Question: "Does the Bible say anything that would apply to paying child support?"

Answer: The Bible is clear that God hates divorce (Malachi 2:16) and that, if possible, a husband and wife should seek reconciliation and forgiveness before making the decision to end their marriage (Luke 11:4; Ephesians 4:32). However, God acknowledges that divorce will occur because we are sinful human beings (Matthew 19:8). The Bible does not mention the practice of paying child support, but it does address the importance of caring for one’s family, especially children.

The book of Psalms speaks of how children are to be treasured: “Behold, children are a heritage from the Lord, the fruit of the womb a reward” (Psalm 127:3, ESV). “As a father has compassion on his children, so the LORD has compassion on those who fear him” (Psalm 103:13). Proverbs 13:22 says good parents make sure their family is cared for after they die: “A good man leaves an inheritance for their children’s children.” Jesus was adamant in teaching that children should have a high priority in our lives (Matthew 19:13–15).

In regards to monetary provision in the form of child support, we can glean some principles from 1 Timothy 5, which addresses how the church should care for widows and the elderly. “Anyone who does not provide for their relatives, and especially for their own household, has denied the faith and is worse than an unbeliever” (1 Timothy 5:8). While “paying child support” in the modern sense is not a direct command of the Bible, providing for one’s family is clearly a godly imperative and God-honoring practice.

Christians are also called to obey the laws of the land (Romans 13:1–7). If a court judge enforces a divorce agreement in which one parent must pay child support, including spousal support (alimony), to the other parent, then that parent must do so in compliance with the law. Regardless of emotions, real or perceived debts, or other personal circumstances, the parent ordered to pay child support must agree to do so for the benefit of their children. Colossians 3:18–25 details how a Christian household ought to function, ending with this: “Anyone who does wrong will be repaid for their wrongs, and there is no favoritism” (verse 25). If one or both parents feel they have been hurt, they must allow God to handle the dispensing of justice. A parent’s first priority should be the care of his or her children, not achieving revenge or otherwise satisfying oneself.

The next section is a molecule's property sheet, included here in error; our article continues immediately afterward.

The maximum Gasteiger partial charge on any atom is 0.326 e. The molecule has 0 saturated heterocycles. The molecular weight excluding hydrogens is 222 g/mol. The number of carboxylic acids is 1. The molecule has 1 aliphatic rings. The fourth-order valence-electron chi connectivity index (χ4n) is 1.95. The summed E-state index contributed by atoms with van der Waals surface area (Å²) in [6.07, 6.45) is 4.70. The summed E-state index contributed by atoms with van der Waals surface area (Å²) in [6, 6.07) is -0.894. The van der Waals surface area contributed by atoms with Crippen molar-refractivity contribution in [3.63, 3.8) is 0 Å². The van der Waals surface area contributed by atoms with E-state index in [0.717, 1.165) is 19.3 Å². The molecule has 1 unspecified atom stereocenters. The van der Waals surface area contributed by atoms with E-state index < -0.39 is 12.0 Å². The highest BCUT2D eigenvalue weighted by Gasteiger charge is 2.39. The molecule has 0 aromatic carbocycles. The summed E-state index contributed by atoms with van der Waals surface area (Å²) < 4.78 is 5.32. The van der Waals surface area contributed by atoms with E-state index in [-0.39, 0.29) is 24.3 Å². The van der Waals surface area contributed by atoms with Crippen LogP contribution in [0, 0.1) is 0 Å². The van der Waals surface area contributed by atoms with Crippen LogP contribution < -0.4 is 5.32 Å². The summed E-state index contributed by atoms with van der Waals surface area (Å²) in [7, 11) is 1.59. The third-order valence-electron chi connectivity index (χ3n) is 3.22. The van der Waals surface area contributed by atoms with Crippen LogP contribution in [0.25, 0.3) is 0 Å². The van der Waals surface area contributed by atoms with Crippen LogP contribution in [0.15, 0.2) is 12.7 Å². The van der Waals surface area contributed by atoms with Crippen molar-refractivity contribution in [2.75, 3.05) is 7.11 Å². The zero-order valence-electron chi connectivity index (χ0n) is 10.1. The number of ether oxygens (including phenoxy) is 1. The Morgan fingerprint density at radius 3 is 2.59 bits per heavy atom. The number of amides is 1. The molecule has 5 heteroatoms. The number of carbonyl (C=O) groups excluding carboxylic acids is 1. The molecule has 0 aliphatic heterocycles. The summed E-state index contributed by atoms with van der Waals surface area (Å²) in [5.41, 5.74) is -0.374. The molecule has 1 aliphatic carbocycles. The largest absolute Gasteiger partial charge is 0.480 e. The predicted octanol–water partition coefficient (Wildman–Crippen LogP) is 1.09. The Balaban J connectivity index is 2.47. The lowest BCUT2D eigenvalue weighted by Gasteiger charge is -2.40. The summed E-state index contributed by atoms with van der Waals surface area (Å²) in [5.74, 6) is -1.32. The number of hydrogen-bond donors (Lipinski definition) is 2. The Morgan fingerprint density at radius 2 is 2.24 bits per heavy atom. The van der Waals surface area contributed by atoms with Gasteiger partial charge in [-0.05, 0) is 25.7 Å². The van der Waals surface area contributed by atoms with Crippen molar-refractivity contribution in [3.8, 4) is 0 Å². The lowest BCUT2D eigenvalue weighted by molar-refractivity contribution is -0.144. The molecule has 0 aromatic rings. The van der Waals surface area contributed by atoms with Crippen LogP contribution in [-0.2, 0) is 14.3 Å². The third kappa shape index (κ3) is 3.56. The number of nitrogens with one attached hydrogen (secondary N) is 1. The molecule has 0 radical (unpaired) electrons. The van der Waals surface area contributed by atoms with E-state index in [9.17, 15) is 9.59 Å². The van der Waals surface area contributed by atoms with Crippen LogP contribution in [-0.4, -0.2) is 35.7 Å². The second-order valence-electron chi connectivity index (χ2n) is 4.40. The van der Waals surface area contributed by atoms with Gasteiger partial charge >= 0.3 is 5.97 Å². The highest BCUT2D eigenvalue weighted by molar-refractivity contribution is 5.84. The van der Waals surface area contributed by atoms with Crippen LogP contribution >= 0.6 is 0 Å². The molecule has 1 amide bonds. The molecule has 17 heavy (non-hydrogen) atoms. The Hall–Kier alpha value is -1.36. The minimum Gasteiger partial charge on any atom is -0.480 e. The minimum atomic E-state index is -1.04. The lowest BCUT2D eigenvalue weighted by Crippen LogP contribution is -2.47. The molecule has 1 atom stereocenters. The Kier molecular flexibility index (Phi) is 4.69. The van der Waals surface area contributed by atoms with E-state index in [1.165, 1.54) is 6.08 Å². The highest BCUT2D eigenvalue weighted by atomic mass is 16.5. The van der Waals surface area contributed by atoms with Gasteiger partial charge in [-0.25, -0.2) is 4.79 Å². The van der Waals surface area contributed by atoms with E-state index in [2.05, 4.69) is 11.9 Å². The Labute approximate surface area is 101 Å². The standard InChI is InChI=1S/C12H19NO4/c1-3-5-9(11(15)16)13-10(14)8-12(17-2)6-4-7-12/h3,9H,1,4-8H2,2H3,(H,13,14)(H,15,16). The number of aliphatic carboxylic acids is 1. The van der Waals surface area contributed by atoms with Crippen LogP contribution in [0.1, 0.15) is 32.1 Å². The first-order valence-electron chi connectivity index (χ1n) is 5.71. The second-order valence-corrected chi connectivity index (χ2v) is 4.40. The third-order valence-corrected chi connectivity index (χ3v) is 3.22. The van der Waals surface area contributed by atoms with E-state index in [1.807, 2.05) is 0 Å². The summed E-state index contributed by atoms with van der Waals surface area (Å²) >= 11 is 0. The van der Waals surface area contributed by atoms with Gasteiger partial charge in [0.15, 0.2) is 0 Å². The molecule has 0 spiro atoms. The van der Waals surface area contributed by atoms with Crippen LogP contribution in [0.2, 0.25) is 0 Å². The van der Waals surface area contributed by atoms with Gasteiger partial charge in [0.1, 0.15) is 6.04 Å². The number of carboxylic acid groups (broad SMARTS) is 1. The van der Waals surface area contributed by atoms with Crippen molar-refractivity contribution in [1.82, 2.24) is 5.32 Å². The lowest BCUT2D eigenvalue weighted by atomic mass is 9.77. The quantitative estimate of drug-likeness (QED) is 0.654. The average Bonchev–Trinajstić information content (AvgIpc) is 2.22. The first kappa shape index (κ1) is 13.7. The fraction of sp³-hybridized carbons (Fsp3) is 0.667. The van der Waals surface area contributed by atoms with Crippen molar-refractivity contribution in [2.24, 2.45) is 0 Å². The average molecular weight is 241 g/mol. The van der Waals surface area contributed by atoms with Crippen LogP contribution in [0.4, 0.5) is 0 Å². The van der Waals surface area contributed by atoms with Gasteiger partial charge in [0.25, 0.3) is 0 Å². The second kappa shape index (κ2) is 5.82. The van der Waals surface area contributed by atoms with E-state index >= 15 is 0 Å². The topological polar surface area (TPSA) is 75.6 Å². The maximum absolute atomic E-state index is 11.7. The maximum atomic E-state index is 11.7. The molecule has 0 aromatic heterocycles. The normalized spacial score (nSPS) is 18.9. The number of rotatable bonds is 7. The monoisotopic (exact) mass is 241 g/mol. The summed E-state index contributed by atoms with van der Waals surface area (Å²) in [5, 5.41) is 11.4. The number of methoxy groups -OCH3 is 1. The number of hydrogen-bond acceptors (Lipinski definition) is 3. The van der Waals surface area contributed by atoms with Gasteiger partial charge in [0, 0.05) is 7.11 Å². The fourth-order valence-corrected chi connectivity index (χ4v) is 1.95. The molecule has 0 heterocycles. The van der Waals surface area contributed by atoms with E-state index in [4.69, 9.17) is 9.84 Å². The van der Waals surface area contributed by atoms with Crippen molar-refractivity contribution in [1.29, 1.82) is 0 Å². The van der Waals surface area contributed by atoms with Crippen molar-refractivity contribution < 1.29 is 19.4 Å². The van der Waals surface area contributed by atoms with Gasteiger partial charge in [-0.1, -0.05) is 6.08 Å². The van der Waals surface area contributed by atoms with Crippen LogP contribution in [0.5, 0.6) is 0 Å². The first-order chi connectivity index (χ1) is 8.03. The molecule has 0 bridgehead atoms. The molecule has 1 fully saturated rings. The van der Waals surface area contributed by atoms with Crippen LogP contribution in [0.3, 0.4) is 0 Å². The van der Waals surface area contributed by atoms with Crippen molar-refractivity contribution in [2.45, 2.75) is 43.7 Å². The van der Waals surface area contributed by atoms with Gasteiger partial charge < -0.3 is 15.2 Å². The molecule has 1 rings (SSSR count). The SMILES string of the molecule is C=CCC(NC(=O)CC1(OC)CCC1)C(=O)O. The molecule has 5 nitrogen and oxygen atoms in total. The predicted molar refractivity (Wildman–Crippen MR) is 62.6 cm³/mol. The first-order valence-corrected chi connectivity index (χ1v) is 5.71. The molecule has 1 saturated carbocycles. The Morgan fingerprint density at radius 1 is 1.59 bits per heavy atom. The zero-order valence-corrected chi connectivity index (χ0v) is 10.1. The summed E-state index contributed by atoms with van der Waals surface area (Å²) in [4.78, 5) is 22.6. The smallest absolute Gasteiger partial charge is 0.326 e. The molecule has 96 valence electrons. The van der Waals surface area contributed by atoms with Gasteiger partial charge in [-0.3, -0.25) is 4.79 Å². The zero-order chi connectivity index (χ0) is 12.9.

Divorce is never a part of God’s original plan, but involved parties can still honor Him by caring for their children post-divorce through child support payments, quality time, and respecting the other parent. With God, Christian parents can persevere through these trials (James 1:12). Divorced parents would do well to pray regularly for their children, for their children’s relationship with the other parent, and for their own personal healing (Philippians 1:6; 2 Thessalonians 3:3; 3 John 1:4).